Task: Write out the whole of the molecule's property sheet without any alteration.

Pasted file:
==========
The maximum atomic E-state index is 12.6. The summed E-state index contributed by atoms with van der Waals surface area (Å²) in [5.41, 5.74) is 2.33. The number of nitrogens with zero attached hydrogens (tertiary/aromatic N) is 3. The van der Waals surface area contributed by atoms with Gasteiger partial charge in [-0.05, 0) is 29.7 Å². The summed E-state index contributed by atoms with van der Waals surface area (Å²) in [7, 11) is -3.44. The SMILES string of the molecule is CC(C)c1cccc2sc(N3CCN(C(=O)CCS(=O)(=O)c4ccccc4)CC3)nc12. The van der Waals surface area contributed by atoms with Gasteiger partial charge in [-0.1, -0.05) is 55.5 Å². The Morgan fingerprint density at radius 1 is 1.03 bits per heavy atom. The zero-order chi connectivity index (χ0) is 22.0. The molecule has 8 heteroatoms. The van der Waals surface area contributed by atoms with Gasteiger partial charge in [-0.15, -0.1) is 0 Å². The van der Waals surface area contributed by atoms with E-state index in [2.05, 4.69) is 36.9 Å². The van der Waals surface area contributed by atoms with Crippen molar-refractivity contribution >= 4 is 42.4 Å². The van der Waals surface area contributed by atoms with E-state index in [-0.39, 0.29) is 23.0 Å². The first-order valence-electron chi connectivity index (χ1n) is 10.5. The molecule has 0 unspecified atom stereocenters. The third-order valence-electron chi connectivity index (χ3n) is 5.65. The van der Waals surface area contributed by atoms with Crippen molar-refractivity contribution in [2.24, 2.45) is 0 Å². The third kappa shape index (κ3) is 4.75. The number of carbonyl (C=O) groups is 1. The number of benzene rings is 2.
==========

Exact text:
The maximum atomic E-state index is 12.6. The summed E-state index contributed by atoms with van der Waals surface area (Å²) in [5.41, 5.74) is 2.33. The number of nitrogens with zero attached hydrogens (tertiary/aromatic N) is 3. The van der Waals surface area contributed by atoms with Gasteiger partial charge in [-0.05, 0) is 29.7 Å². The summed E-state index contributed by atoms with van der Waals surface area (Å²) in [7, 11) is -3.44. The SMILES string of the molecule is CC(C)c1cccc2sc(N3CCN(C(=O)CCS(=O)(=O)c4ccccc4)CC3)nc12. The van der Waals surface area contributed by atoms with Gasteiger partial charge in [-0.1, -0.05) is 55.5 Å². The Morgan fingerprint density at radius 1 is 1.03 bits per heavy atom. The zero-order chi connectivity index (χ0) is 22.0. The molecule has 8 heteroatoms. The van der Waals surface area contributed by atoms with Gasteiger partial charge in [-0.15, -0.1) is 0 Å². The van der Waals surface area contributed by atoms with E-state index in [2.05, 4.69) is 36.9 Å². The van der Waals surface area contributed by atoms with Crippen molar-refractivity contribution >= 4 is 42.4 Å². The van der Waals surface area contributed by atoms with E-state index in [-0.39, 0.29) is 23.0 Å². The first-order valence-electron chi connectivity index (χ1n) is 10.5. The molecule has 0 unspecified atom stereocenters. The third-order valence-electron chi connectivity index (χ3n) is 5.65. The van der Waals surface area contributed by atoms with Crippen molar-refractivity contribution in [2.24, 2.45) is 0 Å². The third kappa shape index (κ3) is 4.75. The number of carbonyl (C=O) groups is 1. The number of benzene rings is 2.